SMOKING even just a small amount of cannabis increases your risk of coronavirus, doctors are warning.
They say the drug causes inflammation in the lungs which could significantly reduce your ability to fight Covid-19 – a respiratory disease.
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It comes after The Sun revealed cannabis dealers are cashing in on the coronavirus pandemic with prices for the drug soaring as users “sit at home on full pay”.
Now, experts at the American Lung Association (ALA) have issued a warning about people smoking cannabis during the coronavirus outbreak.
They say smoking marijuana, even just occasionally, can increase your risk for more severe complications of Covid-19.
Pulmonologist Dr Albert Rizzo, chief medical officer for the American Lung Association, told CNN: “What happens to your airways when you smoke cannabis is that it causes some degree of inflammation, very similar to bronchitis, very similar to the type of inflammation that cigarette smoking can cause.
“Now you have some airway inflammation and you get an infection on top of it. So, yes, your chance of getting more complications is there.”
On top of this, the ALA say if you smoke cannabis it will make it more difficult for a doctor to diagnose your Covid-19 symptoms.
This is because a dry cough is a key sign of Covid-19, and any cough caused by smoking cannabis could easily mimic that symptom – making diagnosis more difficult.
Dr Mitchell Glass, a pulmonologist and spokesperson for the American Lung Association, added: “You don’t want to do anything that’s going to confound the ability of healthcare workers to make a rapid, accurate assessment of what’s going on with you.”
A top US doctor has also slammed people for choosing to smoke cannabis during this pandemic – saying it’s like driving home in difficult conditions after having a drink at restaurant.
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Marty Brueggemann, the Chief medical officer at Virginia Mason Memorial hospital, told KIMA TV: “Let’s say on the way to the restaurant you pass two speed traps and it starts snowing, now as you’re thinking about having that one drink you realise you have to drive though two speed traps and a blizzard to get home, you may take a different approach to having that glass of wine.”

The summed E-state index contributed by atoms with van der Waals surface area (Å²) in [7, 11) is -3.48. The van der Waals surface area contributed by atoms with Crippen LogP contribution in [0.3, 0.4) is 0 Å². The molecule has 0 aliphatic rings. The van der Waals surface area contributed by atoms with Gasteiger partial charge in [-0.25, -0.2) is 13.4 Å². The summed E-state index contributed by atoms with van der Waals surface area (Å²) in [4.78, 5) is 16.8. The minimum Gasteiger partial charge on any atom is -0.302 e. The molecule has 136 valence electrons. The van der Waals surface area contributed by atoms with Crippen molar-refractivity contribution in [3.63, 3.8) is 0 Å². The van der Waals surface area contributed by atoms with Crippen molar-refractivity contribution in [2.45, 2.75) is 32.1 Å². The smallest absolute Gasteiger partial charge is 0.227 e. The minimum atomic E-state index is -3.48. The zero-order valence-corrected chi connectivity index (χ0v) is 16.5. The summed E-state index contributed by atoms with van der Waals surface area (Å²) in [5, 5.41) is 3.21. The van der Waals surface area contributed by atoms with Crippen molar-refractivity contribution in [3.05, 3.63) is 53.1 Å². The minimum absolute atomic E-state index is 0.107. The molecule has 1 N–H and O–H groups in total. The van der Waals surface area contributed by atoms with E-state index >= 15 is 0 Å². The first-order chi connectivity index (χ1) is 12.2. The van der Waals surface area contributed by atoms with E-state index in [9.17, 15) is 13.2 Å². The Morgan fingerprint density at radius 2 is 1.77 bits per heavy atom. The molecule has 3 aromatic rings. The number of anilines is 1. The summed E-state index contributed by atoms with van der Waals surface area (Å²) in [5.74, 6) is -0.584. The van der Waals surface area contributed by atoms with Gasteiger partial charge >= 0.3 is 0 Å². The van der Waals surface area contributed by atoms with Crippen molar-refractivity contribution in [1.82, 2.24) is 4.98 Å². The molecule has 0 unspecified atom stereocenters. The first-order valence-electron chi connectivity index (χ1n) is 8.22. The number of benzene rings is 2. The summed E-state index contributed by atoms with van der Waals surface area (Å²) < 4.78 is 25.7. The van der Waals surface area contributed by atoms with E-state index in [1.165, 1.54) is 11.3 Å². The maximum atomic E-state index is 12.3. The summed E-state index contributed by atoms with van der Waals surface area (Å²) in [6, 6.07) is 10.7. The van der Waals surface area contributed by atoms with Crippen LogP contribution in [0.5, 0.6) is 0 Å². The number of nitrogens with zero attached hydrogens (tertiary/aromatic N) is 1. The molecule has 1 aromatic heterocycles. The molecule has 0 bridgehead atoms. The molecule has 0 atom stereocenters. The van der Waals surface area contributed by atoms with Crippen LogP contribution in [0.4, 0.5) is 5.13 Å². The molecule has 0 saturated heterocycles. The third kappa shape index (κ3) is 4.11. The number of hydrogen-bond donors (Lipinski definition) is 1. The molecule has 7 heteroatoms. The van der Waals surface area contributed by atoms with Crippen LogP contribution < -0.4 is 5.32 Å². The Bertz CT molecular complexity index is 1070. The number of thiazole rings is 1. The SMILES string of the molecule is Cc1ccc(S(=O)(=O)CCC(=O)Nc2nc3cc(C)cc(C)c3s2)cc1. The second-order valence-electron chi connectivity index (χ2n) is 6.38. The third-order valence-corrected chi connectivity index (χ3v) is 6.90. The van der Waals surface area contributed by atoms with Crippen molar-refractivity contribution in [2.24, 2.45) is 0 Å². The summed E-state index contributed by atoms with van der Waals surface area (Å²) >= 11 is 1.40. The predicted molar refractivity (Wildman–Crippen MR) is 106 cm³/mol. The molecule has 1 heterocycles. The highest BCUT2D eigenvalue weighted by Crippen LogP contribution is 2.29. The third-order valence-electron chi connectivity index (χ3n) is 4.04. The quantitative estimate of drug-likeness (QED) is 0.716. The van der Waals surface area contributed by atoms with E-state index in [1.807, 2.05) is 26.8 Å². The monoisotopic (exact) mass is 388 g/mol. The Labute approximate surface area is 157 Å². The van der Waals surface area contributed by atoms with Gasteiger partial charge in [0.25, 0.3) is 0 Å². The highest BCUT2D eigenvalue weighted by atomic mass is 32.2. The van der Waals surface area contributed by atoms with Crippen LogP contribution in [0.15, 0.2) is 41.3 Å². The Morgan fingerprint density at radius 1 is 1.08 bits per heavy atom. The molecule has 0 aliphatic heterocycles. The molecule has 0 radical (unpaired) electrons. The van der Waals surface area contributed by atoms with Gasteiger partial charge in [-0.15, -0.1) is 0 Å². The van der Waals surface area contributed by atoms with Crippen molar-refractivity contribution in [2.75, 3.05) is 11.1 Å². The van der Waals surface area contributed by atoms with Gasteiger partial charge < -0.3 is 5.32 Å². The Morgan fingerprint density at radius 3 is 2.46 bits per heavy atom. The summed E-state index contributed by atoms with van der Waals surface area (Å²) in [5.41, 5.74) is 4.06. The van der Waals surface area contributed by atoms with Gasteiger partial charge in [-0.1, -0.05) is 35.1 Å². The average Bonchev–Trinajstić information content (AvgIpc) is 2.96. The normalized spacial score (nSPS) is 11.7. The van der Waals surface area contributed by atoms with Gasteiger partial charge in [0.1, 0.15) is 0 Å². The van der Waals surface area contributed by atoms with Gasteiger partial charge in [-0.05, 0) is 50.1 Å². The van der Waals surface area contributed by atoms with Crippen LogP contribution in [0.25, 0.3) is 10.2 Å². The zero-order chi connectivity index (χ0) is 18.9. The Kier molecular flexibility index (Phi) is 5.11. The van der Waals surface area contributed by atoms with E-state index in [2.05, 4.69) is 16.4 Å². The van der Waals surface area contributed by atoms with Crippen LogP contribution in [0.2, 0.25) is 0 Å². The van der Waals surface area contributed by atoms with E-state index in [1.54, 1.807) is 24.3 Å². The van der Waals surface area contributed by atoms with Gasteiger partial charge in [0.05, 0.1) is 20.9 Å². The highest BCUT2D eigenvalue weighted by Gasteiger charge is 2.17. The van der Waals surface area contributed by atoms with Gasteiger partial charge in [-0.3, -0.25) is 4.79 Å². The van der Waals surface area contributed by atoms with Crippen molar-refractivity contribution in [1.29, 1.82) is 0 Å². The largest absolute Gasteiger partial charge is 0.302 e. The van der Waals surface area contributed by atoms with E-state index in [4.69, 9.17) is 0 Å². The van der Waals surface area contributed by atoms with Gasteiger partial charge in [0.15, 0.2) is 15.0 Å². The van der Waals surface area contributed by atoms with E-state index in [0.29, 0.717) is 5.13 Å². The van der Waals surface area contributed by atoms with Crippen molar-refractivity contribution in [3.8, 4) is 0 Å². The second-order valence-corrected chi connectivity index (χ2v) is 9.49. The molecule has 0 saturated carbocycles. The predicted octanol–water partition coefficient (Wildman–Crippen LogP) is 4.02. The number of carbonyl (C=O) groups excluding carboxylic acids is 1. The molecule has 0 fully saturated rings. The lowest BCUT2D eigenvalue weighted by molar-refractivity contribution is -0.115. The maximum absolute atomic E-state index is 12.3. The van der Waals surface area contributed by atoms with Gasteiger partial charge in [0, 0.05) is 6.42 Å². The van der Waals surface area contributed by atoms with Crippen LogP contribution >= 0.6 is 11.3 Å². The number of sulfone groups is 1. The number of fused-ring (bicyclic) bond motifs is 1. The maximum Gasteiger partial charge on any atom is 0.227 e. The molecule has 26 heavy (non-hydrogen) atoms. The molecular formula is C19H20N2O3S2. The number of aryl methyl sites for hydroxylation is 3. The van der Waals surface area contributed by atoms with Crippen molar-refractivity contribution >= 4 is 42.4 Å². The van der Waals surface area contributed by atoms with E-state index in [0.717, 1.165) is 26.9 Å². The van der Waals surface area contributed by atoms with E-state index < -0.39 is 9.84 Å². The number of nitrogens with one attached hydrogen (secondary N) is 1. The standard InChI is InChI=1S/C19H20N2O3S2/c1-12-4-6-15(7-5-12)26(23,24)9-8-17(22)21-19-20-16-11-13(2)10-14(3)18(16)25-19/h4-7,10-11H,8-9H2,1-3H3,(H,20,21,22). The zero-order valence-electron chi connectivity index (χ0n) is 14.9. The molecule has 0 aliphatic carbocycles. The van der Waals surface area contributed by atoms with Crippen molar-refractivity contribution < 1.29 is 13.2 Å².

Last month it was revealed that the cost for an ounce of weed is said to have spiked to around £250 in some parts of pandemic hit Britain, up over £100 from its usual price.
Not only are cannabis users at risk – but health bosses have warned smokers are also 14 times more likely to develop coronavirus.
Public Health England (PHE) revealed that puffing cigarettes can also put family members at higher risk of Covid-19 too.
Professor John Newton, PHE’s director of health, said that in light of the “unprecedented” pandemic sweeping the globe, “there has never been a more important time to stop smoking, not only for your own health but to protect those around you”.
Smoking can cause damage to the lungs and airways – and Covid-19 attacks the respiratory system, health officials say.
They also point to a “small but highly impactful” survey from China which finds that smokers with Covid-19 are 14 times more likely to develop severe disease.
The study looked at the factors which led to the progression of Covid-19 pneumonia in patients at three hospitals in Wuhan, China – where the first cases of coronavirus were detected late last year.
A “history of smoking” was among the factors which were identified by the study which took place between December 30 last year and January 15.
Age, maximum body temperature on admission and respiratory failure were among other notable factors, according to the study, which was published in the Chinese Medical Journal.
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These results “can be used to further enhance the ability of management of Covid-19 pneumonia”, it concluded.
PHE also says the virus is given an easy route of entry by the repetitive hand to mouth movement used by smokers.
Prof Newton told smokers that “it is never too late to quit, no matter your age” and the body will continue to repair the longer you stay smoke-free.
The elimination of carbon monoxide from the body is among the immediate benefits of quitting smoking.
People should find that their lungs start to clear out mucus and other smoking debris, PHE says.
Breathing becomes easier as bronchial tubes begin to relax after 72 hours of quitting smoking and blood circulation improves, making physical activity like walking and running easier within 12 weeks of giving up the habit.
Hazel Cheeseman, director of policy at Action on Smoking and Health (ASH), said: “Now, more than ever, smokers can help themselves, their families and their communities by quitting.
“There is a raft of help that smokers can still access.
“Stop smoking services are moving to provide telephone support, and pharmacists can provide advice on medications, but if you can’t find help locally get advice online from the Todayistheday website, and through the nightly Quit Clinic on Twitter using #QuitForCovid.”